There are very few professions nowadays that provide financially fulfilling compensation. Not everybody can be a surgeon, lawyer, professional athlete or celebrity: professions that are sure to provide luxurious living. Often times, working men and women have to work multiple jobs to provide for their families, send their kids to school, or simply just to get by in life. Almost every human being on the planet has a right to earn decent wages to get a decent living, even if this means juggling different lines of work.
People who hold sensitive public office positions are among the few exceptions. They need to give their full attention to the job at hand. Included in this exclusive list are the people in the law enforcement field. Police officers should not be allowed to take off duty jobs which conflict with their status as police officers.Being a cop means you have accepted a high profile position with little or no reward. The starting annual income for a police officer in New York is estimated to be about $ 25,100 (AP, 2007).
Plumbers and Sanitation workers make more. Not to demean the other professions but police officers put their lives at risk every time they put on the uniform so they are grossly underpaid. It is sad that they do not earn more, but they still should not be allowed to take on private security positions to earn extra income. Taking on a similar profession without the safeguards that make law enforcement work in the first place, can lead to disastrous repercussions.
Therefore, they should not be allowed to moonlight as private security providers.Conflict of interestMost cities throughout the United States have police officers take on private security work when off duty. This could spell conflict of interest on so many levels. A cop’s loyalty is supposed to be to the general public. They are tasked with implementing peace and order in their area of responsibility regardless of race, age, gender or social status. On the other hand, a private security officer’s loyalty is to the individual or corporation that hired him.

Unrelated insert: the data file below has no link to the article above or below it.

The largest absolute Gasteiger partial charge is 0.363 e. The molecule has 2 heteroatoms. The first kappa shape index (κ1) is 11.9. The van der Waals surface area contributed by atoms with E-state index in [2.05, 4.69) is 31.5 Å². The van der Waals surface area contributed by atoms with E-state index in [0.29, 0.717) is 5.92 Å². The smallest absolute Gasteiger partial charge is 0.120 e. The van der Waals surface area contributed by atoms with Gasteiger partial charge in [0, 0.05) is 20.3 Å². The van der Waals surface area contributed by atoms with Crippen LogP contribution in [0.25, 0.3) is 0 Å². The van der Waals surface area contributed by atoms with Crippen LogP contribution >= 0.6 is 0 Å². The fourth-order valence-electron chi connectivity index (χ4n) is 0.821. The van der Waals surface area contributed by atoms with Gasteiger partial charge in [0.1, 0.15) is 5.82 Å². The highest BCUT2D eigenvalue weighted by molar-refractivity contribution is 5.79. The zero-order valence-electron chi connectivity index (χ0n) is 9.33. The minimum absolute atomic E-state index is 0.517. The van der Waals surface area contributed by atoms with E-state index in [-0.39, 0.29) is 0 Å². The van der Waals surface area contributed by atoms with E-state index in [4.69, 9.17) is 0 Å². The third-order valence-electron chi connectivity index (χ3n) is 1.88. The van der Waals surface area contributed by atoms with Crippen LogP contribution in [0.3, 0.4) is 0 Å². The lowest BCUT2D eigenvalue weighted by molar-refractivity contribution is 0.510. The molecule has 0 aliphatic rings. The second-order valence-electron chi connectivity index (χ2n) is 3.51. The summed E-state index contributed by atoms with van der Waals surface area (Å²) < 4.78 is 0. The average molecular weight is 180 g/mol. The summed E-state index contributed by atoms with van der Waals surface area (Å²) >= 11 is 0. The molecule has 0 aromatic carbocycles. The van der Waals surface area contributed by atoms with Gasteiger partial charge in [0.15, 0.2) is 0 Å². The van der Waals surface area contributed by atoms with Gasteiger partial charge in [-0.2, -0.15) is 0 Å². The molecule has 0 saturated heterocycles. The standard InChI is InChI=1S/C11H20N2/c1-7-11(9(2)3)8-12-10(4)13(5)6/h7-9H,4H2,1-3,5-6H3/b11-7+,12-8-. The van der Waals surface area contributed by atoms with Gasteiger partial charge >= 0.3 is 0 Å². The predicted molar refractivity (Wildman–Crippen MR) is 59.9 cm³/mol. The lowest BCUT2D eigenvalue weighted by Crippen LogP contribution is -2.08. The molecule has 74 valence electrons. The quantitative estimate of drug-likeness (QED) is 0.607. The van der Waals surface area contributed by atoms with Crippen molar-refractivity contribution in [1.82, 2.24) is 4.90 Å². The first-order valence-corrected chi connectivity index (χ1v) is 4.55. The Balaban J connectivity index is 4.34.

The Director of the Juvenile Justice Center in Boston, Lisa Thurau-Gray, says that the private police prioritize the interest of their employer more than public safety and rights (Goldstein, 2007). If the interest of public and private employer crossover, it is not surprising for the police officer to be conflicted and confused. As an example, suppose an off duty police officer operates as personal security for a private individual, lets say that the individual is suspected of a crime while in the protection of the off duty officer. Once media learns that a cop is somehow involved, how then is the police officer supposed to position himself to preserve his integrity? When a cop witnesses a crime that requires immediate action like a hostage situation or a bank heist, is he supposed to let it pass because he’s on private security detail? The only definitive answer is that he should not have been in the position to choose in the first place.Possible human rights violationState and nationwide laws have provisions that protect citizens from law enforcement violations. Search of ones premises or belongings require a search warrant, arresting a suspect needs a warrant of arrest, questioning suspects must be in the presence of a lawyer. These are just some of the rights afforded to citizens. Nonconformance with any of these requisites is considered a violation under the law. The police department and the arresting officer can be sued for such erroneous misdeeds. This is not necessarily true for private security providers. While off duty as a cop, a private security enforcer does not necessarily need a lawyer to extract information from a suspect. Miranda rights do not need to be enforced. This means that an officer who has internal knowledge of the “rights and wrongs” of police procedure can work around them on his private time.